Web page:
"The nano membrane is made from a polymeric material with a structure that gives it its very fine pore network," says Dorey. "It's basically a collection of tubes all bundled together. When you look at it it looks like the inside of a bungee cord, it's that kind of structure. But obviously there's a degree of nanostructure on the inside that, unlike a bungee cord, allows water vapour to pass through it. It is basically designed to extract'as much liquid as possible. So the nano membrane basically means that anything above a certain size cannot get through it. Water molecules can get through but bacteria and anything larger is too big to fit through so that stays within the solid waste stream. Imagine a membrane with solid waste coming through, water vapour and then condensation on the outside, and then out of the bottom comes a more solid structure which I describe as mildly moist Weetabix in terms of consistency."

Water vapour that is able to cross the polymer membrane is then brought into contact with a series of super hydrophilic beads where it condenses and flows to a distillate store for later use in irrigation or flushing. The resulting sludge briquettes are then enmeshed in a polymer web which is sprayed over the waste via electrohydrodynamic spray atomisation. In this process a high voltage is applied to a liquid supplied through an emitter causing a fine strand of polymer to be sent spraying out. This is then used to coat the waste.

"The moist briquette comes out of the bottom and is then encapsulated with a nanoscale polymer matrix," Dorey continues. "We want to contain said moist briquette in a suitable structure that can be handled safely. At the end of the day you will be able to open a hatch on the back of the toilet and pull out a bag of waste but you only want to touch the bag, not the waste within it. The reason we are using a nano matrix to contain it is because it will still be moist.

"We'd like to get more water vapour out of it. We don't want it to turn into a carrier bag full of squidgy waste. You can imagine what would end up in the bottom of that. We want it to still be able to breathe while still maintaining the strength so you can pick it up and carry it around."

The team also plans to incorporate material with antibacterial properties such as silver or titanium dioxide within this polymer to further lessen the chances of any bacteria passing through the membrane and into the environment outside.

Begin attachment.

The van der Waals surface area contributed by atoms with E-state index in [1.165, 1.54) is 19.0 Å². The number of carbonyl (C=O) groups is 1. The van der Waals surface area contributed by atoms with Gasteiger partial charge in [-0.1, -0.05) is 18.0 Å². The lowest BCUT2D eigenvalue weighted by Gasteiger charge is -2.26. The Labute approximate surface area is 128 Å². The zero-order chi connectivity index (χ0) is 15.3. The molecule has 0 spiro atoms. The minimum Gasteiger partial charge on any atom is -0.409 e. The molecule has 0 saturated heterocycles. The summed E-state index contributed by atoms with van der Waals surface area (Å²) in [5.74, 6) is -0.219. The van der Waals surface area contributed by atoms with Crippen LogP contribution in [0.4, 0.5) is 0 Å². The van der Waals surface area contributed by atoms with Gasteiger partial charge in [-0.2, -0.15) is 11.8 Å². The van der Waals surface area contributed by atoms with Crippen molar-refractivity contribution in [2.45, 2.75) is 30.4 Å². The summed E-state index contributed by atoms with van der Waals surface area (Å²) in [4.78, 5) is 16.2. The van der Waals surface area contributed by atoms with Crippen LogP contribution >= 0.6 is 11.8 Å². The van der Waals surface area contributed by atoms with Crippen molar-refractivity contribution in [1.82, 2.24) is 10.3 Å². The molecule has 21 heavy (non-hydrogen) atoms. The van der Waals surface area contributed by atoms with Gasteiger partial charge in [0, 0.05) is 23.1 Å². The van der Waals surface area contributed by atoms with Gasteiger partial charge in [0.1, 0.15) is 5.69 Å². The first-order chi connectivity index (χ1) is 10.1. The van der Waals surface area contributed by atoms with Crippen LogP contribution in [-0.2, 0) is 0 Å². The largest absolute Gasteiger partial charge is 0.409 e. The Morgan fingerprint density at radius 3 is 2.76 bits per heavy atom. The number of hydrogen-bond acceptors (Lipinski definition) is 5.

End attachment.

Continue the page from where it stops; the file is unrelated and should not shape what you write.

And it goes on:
With everything dried out and safely encased in an antibacterial nano polymer bag, the final piece in the picture is to figure out what exactly to do with the waste. Again, the team is not short of ideas.

"We want to make it so that the product that comes out does have a purpose," Dorey explains. "First, you could use it as fertiliser in the local area, or perhaps send it off to a central processing environment which will turn it into fertiliser on a larger scale. But another thing we are looking at is: can we burn it to then power this device so it literally becomes self-sustaining? So literally the only thing you put in is your body effluent, and you burn what comes out to power all of the gubbins inside. That way you don't have this reliance on external sources.

"Obviously, given the environment, a 13A plug socket isn't available just round the corner. Or you could even imagine a situation, given the correct infrastructure, where a representative of the power company would come around, pick up these bags every day and then they burn them for power in a more central facility."

Spend a penny, not hundreds of pounds

Another important consideration for the team is how the toilets will operate on a day-to-day basis in the peri-urban environments for which they are being designed. Key to this is making sure the toilet is as low-maintenance and user-friendly as possible.

"Ideally it's going to be quite basic technology, something that can be repaired in the field. Not something that has to go back to some fancy fabrication plant to be repaired," says Dorey. "The filtration process is carried about by a filter membrane and that has a finite lifetime but you will be able to just pull one out and put another in, almost like changing the toner in a photocopier. Also, the lifetime is predicted to be a number of years not just a few months of use."

Going one step further still, the team is also looking into the possibility of incorporating the recycling of carrier bags into the nano membrane spraying technique, cutting down the need for specialist external supplies even further and making use of an abundant resource.

"Part of the concept is obviously to try to make it entirely self-contained. And that makes it a lot more challenging. In terms of the nano membrane spider-web concept, part of the work is investigating whether or not we can use available resources in the field. One of the things that is readily available is carrier bags. So can we take old carrier bags, put them into the machine and then spin that material down? That's obviously a much more elegant method. Not only does it use waste resources but it also makes it much more self-contained so you don't need to buy in cartridges of the spray material.

"We are always working towards a unit that doesn't have a big dependence on spare parts. For the kind of environment where it is going you don't want to have to say here's our toilet and now you are stuck buying the consumables for it when you earn three pence a day. It's not really practical. We are thinking in broader terms."

The team hope to have a working prototype of the nano membrane toilet ready for testing next year. 

Recent articles

Info Message

Our sites use cookies to support some functionality, and to collect anonymous user data.

Learn more about IET cookies and how to control them